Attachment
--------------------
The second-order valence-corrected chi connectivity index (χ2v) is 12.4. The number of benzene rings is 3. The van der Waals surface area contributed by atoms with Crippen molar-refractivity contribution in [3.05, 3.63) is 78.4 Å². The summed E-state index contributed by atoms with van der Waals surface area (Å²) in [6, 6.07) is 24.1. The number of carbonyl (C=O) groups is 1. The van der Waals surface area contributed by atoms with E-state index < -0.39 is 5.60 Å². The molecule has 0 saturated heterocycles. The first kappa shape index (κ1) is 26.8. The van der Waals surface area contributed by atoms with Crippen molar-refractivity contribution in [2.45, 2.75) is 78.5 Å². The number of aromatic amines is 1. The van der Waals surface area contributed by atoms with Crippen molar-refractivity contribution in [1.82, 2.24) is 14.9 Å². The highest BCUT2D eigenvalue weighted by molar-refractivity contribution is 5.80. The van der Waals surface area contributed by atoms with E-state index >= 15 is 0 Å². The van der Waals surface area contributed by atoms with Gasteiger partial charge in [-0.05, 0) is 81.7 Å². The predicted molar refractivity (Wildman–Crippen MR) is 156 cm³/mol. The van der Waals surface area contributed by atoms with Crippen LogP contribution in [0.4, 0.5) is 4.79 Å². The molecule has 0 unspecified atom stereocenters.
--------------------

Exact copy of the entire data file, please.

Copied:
The second-order valence-corrected chi connectivity index (χ2v) is 12.4. The number of benzene rings is 3. The van der Waals surface area contributed by atoms with Crippen molar-refractivity contribution in [3.05, 3.63) is 78.4 Å². The summed E-state index contributed by atoms with van der Waals surface area (Å²) in [6, 6.07) is 24.1. The number of carbonyl (C=O) groups is 1. The van der Waals surface area contributed by atoms with E-state index < -0.39 is 5.60 Å². The molecule has 0 saturated heterocycles. The first kappa shape index (κ1) is 26.8. The van der Waals surface area contributed by atoms with Crippen molar-refractivity contribution in [2.45, 2.75) is 78.5 Å². The number of aromatic amines is 1. The van der Waals surface area contributed by atoms with Crippen molar-refractivity contribution in [1.82, 2.24) is 14.9 Å². The highest BCUT2D eigenvalue weighted by molar-refractivity contribution is 5.80. The van der Waals surface area contributed by atoms with E-state index >= 15 is 0 Å². The van der Waals surface area contributed by atoms with Gasteiger partial charge in [-0.05, 0) is 81.7 Å². The predicted molar refractivity (Wildman–Crippen MR) is 156 cm³/mol. The van der Waals surface area contributed by atoms with Crippen LogP contribution in [0.4, 0.5) is 4.79 Å². The molecule has 0 unspecified atom stereocenters.